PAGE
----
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Do you have some load balancer, VPN gateway, WAN optimizer or other active device in your WAN?

Both traces include a broken connection resulting in a three way handshake.

We see in both traces

Client    SYN with MSS = 1460
Server   SYN/ACK with MSS = 1338

Since the smaller value is 1338, no TCP segment should hold more than 1338 byte. The client keeps to that limit, but the server is sending packets with a payload of 1380 byte. This suggests, that there is at least one device in the return path that modifies the MSS of the SYN/ACK packet. My guess is that packets are modified in transit in both directions with different values for incoming or outgoing packets.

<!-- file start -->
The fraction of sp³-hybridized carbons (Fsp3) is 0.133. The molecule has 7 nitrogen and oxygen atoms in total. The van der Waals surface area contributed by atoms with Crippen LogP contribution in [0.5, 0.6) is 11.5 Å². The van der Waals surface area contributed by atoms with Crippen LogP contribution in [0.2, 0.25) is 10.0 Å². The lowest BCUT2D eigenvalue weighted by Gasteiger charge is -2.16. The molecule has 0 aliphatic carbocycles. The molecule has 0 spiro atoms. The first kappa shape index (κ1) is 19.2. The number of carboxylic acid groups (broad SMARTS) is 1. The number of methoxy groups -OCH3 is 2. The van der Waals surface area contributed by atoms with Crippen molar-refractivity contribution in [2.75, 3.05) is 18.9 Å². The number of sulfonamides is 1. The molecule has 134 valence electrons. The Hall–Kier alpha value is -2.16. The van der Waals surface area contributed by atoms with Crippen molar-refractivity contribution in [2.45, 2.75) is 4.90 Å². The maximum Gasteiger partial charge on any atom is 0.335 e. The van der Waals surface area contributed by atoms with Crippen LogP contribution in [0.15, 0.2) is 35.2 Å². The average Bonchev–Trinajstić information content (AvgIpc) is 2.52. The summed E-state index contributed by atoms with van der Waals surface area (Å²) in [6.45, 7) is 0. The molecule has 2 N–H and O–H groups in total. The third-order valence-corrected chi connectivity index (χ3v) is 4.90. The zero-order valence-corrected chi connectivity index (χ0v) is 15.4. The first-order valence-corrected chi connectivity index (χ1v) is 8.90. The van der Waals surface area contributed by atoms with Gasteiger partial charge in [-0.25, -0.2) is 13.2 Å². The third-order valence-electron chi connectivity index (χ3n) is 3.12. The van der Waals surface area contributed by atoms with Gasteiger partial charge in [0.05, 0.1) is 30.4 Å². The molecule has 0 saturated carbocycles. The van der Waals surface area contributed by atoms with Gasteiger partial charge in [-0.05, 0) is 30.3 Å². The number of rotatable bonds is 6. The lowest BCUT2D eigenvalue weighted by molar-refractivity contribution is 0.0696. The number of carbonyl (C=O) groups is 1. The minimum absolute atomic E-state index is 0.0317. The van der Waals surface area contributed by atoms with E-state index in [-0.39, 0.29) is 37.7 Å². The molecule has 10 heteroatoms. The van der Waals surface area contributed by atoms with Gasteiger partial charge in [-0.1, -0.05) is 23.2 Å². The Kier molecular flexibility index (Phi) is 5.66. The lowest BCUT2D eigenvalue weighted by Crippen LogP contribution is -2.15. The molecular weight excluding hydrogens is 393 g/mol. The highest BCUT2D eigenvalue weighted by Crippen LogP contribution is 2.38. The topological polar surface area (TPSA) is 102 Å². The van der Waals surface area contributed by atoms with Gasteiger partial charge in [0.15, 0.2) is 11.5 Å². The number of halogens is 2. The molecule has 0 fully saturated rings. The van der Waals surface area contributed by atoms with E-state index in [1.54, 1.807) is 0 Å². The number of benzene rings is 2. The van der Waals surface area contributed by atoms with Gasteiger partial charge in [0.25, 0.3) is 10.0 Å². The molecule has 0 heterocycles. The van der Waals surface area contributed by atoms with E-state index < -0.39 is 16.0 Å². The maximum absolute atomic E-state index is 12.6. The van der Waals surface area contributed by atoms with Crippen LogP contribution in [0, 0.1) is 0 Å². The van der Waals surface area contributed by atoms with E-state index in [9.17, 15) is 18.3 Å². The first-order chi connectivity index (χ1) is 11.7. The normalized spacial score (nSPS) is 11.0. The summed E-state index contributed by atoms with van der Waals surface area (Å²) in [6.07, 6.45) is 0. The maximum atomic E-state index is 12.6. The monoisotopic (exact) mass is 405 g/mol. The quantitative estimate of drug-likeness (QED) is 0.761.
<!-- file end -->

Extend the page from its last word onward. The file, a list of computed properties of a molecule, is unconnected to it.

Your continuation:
Certain VPN gateways or DSL routers would modify the segment size in transit. Obviously client and server are working with a different MSS which can lead to all types of trouble.

I would only continue this analysis after both server and client work with the same MSS. This might be a good opportunity to review all other settings of this intermediate device.

Remarkably the server offers an initial receive window of 8192 * 2^8 which results in a 2 GByte buffer. I find this a surprisingly aggressive value that is helpful for "Long Fat Networks" (LFN), like 10 GBit/sec or more for links with very long round trip times (way above 100 msec).

Good luck